Mind your language

Can men be witches?

30 October 2021

9:00 AM

30 October 2021

9:00 AM

‘No, darling, I certainly wouldn’t call you a witch,’ said my husband. ‘You’re not thin enough.’

The Oxford English Dictionary has just published a new entry for witch. It is less dismissive of old women. The former version spoke of a ‘repulsive-looking old woman’. Now it is ‘a term of abuse or contempt for a woman, especially one regarded as old, malevolent, or unattractive’.

In that sense it is still definitely a woman. But what has lexicographers in a ferment of excitement is the decision to undo the division of the main entry for witch into male and female. Before the Conquest it had only been formally distinguishable in the nominative singular: wicca (masculine) and wicce (feminine). The dictionary’s decision was not made without ‘some discussion’.


If wicca rings a bell it is because of a sensational intervention into language history. In 1954, Gerald Gardner, a naturist and numismatist, promoted the notion adopted by the folklorist Margaret Murray (1863-1963) that the people persecuted as witches in the early modern period had been pagans practising the old religion of Europe. The collapse of her thesis seemed not to worry him.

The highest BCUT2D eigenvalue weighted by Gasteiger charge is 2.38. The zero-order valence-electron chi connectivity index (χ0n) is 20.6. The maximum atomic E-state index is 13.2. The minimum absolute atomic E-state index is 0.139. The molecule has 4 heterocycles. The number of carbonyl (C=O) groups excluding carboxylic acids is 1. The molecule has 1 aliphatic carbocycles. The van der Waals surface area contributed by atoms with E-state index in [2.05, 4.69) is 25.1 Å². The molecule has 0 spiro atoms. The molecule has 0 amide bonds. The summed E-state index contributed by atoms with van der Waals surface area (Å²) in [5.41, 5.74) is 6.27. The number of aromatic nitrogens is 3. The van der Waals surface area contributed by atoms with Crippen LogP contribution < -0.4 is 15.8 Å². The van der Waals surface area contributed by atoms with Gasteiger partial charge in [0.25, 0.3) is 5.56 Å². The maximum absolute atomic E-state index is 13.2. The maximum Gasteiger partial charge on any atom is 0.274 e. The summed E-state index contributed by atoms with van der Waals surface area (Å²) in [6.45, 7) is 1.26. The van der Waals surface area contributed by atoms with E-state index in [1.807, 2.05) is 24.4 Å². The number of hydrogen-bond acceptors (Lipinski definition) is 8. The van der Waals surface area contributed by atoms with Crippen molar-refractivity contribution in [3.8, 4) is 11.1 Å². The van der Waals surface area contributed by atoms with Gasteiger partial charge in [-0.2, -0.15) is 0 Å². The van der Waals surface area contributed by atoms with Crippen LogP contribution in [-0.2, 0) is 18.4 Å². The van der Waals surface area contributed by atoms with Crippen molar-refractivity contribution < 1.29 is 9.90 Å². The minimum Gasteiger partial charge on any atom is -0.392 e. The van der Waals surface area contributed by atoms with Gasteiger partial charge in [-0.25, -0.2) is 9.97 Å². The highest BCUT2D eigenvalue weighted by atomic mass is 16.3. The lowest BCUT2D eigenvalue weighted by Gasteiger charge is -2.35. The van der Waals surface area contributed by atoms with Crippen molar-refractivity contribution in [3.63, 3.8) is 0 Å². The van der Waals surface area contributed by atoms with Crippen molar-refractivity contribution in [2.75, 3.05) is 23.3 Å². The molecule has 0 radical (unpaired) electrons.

The OED sternly comments on a quotation from a New Jersey weekly in 1967 saying that witchcraft ‘used to be called Wicca, an Anglo-Saxon word meaning “cult of the wise”’. This, it remarks, ‘is incorrect’.

Even more indicative is the pronunciation of wicca in Old English. It sounded like witch-ah. (The feminine gender wicce sounded like witch-eh.)

It’s welcome to find a well-founded discussion of witch in the dictionary, but now that the OED is not limited by space on the printed page, it can perhaps go on a bit. ‘The frequently marginal status of older women (especially those who were widowed or unmarried) within the community made them especially vulnerable to accusations of witchcraft, particularly if they happened to have knowledge of traditional or folk medicine, a belief that women were more susceptible than men to the Devil being an additional contributing factor.’

I see that these arguments can be made, but they to seem to be quite a distance from the general usage of witch.

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